who participated in a study about how to
best meet their cultural needs reported
that often they felt they missed out on
community connectedness, support,
advice and guidance as their carers and
support workers were not fully aware of
the resources available in the community
(Moore, Bennett, McArthur, 2007).
Office for Children, Victorian Government
Department of Human Services (2005)
Additionally, established relationships
within ATSI communities assists
Indigenous Australian children in care
to develop an understanding of ATSI
codes of conduct, such as showing
respect by calling someone Aunty or
Uncle. Ingratiating oneself into ATSI
communities facilitates the deepest
level of learning about culture - the
ways of being, doing and knowing.
Theme 4
Methods of supporting the cultural
needs of ATSI children need to
evolve as the children themselves
do. Often ATSI children and young
people in care are apprehensive
about connecting with their culture
and community (Moore, Bennett,
McArthur, 2007).
Moore, Bennett, McArthur
This can be attributed to not wanting
to be different from other
children/people in the placement,
associating their culture with
traumatic events that occurred
within their family, not feeling like
they belong to the ATSI community,
and not being exposed to the
richness of culture and community.
Moore, Bennett, McArthur
Indigenous Australian children in care
reported that they need constant
assurance and support that they
belong to ATSI communities. It is
crucial that despite apparent
hesitations, Indigenous Australian
children are provided with relentless
opportunities to engage with, and
develop a sense of pride in their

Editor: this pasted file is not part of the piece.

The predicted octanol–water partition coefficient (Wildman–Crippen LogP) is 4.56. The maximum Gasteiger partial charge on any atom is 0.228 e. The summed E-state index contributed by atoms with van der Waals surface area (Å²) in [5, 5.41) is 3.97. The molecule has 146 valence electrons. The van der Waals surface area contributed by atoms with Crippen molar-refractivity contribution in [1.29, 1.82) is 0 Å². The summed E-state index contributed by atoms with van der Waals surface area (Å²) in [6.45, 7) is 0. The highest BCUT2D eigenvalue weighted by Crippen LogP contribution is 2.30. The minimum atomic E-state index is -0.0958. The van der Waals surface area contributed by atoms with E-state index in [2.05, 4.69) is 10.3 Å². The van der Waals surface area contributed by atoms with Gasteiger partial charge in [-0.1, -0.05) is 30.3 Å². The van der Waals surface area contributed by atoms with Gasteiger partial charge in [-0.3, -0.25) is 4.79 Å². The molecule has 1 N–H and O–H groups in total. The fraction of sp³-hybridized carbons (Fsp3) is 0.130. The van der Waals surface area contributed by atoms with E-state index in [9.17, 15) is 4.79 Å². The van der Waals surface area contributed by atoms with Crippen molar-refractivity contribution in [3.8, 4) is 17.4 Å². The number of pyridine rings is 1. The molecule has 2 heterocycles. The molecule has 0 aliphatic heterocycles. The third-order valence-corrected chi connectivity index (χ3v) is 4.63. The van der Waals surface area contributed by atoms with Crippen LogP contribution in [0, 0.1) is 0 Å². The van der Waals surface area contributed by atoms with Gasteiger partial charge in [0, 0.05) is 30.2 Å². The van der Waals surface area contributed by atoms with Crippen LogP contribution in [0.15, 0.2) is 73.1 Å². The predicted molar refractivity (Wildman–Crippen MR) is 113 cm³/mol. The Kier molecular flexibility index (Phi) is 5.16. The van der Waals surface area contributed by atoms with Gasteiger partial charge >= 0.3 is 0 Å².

Theme 5
At the time of colonisation there
were approximately 600 different
clan groups across the Australian
continent. These communities have
distinct cultures and beliefs.
Wherever possible, Aboriginal and
Torres Strait Islander children in
care should be supported to connect
with their own community. A
community member explained:
“You see one of the key
components of healing here, in a
blackfella way, is the capacity or
the ability to be able to talk to
people of your own country, to
know your country and
Theme 6
When teaching children about Indigenous
Australian culture it is generally best to
start from the present day. For example,
use photos and information about
Indigenous Australians in the 21st Century.
Avoid stereotypes such as Aboriginal and /
or Torres Strait Islander people wearing
loincloths and carrying boomerangs.
Indigenous Australian people in Brisbane
and the surrounding areas that children
will meet will not look like this.
Office for Children, Victorian Government
Department of Human Services (2005)
It can be explained to children that
some Indigenous people in Australia
are hunters and live a traditional
lifestyle, while other Indigenous
Australians live in towns and cities.
All are Indigenous Australians and
have a strong cultural identity. This
supports children’s understandings
of diversity.
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Strait Islander children. National Clearinghouse Resource Sheet,10. Retrieved from
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– Policy Monograph. Brisbane: Combined Voices. Retrieved from,
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social and emotional wellbeing. , Family Relationships Quarterly No.17, September
2010, Australian Institute of Family Studies. Retrieved from, <>.
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children in care. Children Australia, 32(2). pp. 15-20.
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of Disability, Housing and Community Services.
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and Torres Strait Islander children in Kindergarten. Melbourne: Government of
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Research Brief 8, p.1-16.